At this time of year, I am often contacted by tenant farmers for advice about their landlord’s exercise of sporting rights over the let farm. This is often a cause of friction between landlord and tenant.
Agricultural leases will usually reserve the sporting rights over the let farm to the landlord. This is a perfectly standard arrangement and the exercise of the agricultural tenant’s rights and the landlord’s sporting rights over the land more often than not exist in reasonable harmony, each side respecting the interests of the other.
However, relationships can break down and it is usually because one side perceives the other as behaving unreasonably and not properly taking into account their rights. This is particularly so when the landlord, as they are entitled to do, has let out the sportings to a third party.
The personal relationship between landlord and tenant which perhaps in the past allowed a reasonable degree of compromise between the two can be absent when a third party seeks to maximise the commercial return from the sporting lease.
I often hear complaints from agricultural tenants about shooting parties disturbing livestock, causing damage to crops, leaving gates open and appearing unannounced to shoot.
Likewise, I often hear complaints about damage and nuisance from large numbers of pheasants which are reared on the landlord’s property but which then encroach on the let farm, causing damage to crops and often a severe nuisance through fouling.
What, if anything, can the tenant farmer do about it? There is a statutory right to claim payment for damage to crops because of game if it exceeds the sum of 12p per hectare.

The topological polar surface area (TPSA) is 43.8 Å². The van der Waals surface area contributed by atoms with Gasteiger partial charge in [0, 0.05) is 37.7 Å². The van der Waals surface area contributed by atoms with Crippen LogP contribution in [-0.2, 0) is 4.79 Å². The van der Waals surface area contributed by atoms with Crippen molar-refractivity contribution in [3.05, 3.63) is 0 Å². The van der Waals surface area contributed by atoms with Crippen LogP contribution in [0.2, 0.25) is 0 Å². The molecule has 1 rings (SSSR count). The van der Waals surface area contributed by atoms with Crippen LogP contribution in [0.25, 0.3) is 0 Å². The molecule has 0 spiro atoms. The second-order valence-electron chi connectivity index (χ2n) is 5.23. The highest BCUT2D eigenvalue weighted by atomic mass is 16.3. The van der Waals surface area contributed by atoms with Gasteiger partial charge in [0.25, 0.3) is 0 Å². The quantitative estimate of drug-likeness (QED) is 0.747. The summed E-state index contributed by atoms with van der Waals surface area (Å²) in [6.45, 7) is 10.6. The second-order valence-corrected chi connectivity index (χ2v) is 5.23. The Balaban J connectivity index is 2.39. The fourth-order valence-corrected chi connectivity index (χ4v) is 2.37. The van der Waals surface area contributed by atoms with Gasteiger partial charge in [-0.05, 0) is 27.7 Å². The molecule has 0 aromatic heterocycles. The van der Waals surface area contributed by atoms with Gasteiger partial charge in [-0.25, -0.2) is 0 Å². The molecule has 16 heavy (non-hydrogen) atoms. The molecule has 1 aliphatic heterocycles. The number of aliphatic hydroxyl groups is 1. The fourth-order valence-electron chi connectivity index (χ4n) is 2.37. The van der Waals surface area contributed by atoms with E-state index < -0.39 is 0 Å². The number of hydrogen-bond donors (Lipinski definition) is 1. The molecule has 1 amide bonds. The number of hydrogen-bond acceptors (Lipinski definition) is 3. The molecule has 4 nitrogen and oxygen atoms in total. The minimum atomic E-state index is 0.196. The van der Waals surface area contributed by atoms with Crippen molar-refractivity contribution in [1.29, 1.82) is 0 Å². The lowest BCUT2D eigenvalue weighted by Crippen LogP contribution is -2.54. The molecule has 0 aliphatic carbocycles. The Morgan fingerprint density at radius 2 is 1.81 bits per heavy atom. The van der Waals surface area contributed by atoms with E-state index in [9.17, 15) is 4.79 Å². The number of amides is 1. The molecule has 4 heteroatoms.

However, in order to claim compensation, a notice in writing has to be given to the landlord as soon as practicable after the damage is first noticed. The landlord must be given a reasonable opportunity to inspect.
A second notice must then be given within six months of the first notice setting out the amount being claimed. Ultimately, the claim has to be raised in the Land Court if it cannot be agreed with the landlord.
An agricultural tenant may also have a claim for damages against his or her landlord if the quantity of game affecting the holding has been materially increased since the start of the lease.
This means that where a landlord chooses to develop, for example, pheasant shooting on a particular estate greatly beyond the extent of the shootings which existed when the lease was entered into, so affecting the agricultural tenant, the tenant may have a claim against the landlord for the damage which results over and above what might ordinarily have been expected at the outset of the lease.
The Tenant Farming Commissioner has produced a code of practice in respect of the exercise of sporting rights. The code points out that the tenant farmer and the party exercising sporting rights should each respect the right of the other party to enjoy their rights. They should each behave responsibly and with regard to the effect of their actions on the other party.
The code points out that good communications are the key to a harmonious relationship and that both sides should be willing to make the effort to establish and maintain a good and effective working relationship. The code suggests that a memorandum of understanding should be agreed providing for access arrangements and informing the tenant of planned shooting dates.
The code also recommends that where property owners are entering into new sporting leases, they include a clause obliging the sporting tenant to comply with the code.
Hamish Lean is a partner and head of rural property at Shepherd and Wedderburn.